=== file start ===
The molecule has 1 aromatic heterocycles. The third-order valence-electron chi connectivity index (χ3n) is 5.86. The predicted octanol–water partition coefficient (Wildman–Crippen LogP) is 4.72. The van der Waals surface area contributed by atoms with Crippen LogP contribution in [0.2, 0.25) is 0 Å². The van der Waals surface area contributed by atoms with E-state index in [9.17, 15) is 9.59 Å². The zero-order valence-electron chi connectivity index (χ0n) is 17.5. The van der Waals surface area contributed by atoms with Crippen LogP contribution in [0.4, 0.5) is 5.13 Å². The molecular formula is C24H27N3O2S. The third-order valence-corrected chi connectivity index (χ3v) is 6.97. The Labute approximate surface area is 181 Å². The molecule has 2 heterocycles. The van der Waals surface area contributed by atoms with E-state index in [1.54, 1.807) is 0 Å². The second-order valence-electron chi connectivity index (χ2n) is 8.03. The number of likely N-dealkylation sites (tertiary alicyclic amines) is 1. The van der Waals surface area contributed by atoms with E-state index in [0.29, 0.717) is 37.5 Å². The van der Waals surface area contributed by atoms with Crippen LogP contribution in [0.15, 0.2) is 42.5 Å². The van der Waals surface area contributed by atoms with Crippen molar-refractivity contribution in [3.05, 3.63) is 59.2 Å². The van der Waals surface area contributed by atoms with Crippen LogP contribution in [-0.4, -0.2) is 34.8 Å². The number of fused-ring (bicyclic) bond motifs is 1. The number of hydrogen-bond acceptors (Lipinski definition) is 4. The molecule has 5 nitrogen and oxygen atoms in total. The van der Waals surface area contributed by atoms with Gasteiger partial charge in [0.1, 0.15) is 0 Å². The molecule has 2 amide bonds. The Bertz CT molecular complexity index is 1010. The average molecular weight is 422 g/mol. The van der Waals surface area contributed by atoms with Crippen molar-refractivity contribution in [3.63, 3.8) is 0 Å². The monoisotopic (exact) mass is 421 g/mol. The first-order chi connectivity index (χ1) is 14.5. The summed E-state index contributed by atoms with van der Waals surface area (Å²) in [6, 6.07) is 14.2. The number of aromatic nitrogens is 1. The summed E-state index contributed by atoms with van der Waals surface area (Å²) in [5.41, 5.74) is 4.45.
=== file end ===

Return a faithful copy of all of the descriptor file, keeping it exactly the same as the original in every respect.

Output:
The molecule has 1 aromatic heterocycles. The third-order valence-electron chi connectivity index (χ3n) is 5.86. The predicted octanol–water partition coefficient (Wildman–Crippen LogP) is 4.72. The van der Waals surface area contributed by atoms with Crippen LogP contribution in [0.2, 0.25) is 0 Å². The van der Waals surface area contributed by atoms with E-state index in [9.17, 15) is 9.59 Å². The zero-order valence-electron chi connectivity index (χ0n) is 17.5. The van der Waals surface area contributed by atoms with Crippen LogP contribution in [0.4, 0.5) is 5.13 Å². The molecular formula is C24H27N3O2S. The third-order valence-corrected chi connectivity index (χ3v) is 6.97. The Labute approximate surface area is 181 Å². The molecule has 2 heterocycles. The van der Waals surface area contributed by atoms with E-state index in [1.54, 1.807) is 0 Å². The second-order valence-electron chi connectivity index (χ2n) is 8.03. The number of likely N-dealkylation sites (tertiary alicyclic amines) is 1. The van der Waals surface area contributed by atoms with E-state index in [0.29, 0.717) is 37.5 Å². The van der Waals surface area contributed by atoms with Crippen LogP contribution in [0.15, 0.2) is 42.5 Å². The van der Waals surface area contributed by atoms with Crippen molar-refractivity contribution in [3.05, 3.63) is 59.2 Å². The van der Waals surface area contributed by atoms with Crippen LogP contribution in [-0.4, -0.2) is 34.8 Å². The number of fused-ring (bicyclic) bond motifs is 1. The number of hydrogen-bond acceptors (Lipinski definition) is 4. The molecule has 5 nitrogen and oxygen atoms in total. The van der Waals surface area contributed by atoms with Gasteiger partial charge in [0.1, 0.15) is 0 Å². The molecule has 2 amide bonds. The Bertz CT molecular complexity index is 1010. The average molecular weight is 422 g/mol. The van der Waals surface area contributed by atoms with Crippen molar-refractivity contribution in [3.63, 3.8) is 0 Å². The monoisotopic (exact) mass is 421 g/mol. The first-order chi connectivity index (χ1) is 14.5. The summed E-state index contributed by atoms with van der Waals surface area (Å²) in [6, 6.07) is 14.2. The number of aromatic nitrogens is 1. The summed E-state index contributed by atoms with van der Waals surface area (Å²) in [5.41, 5.74) is 4.45.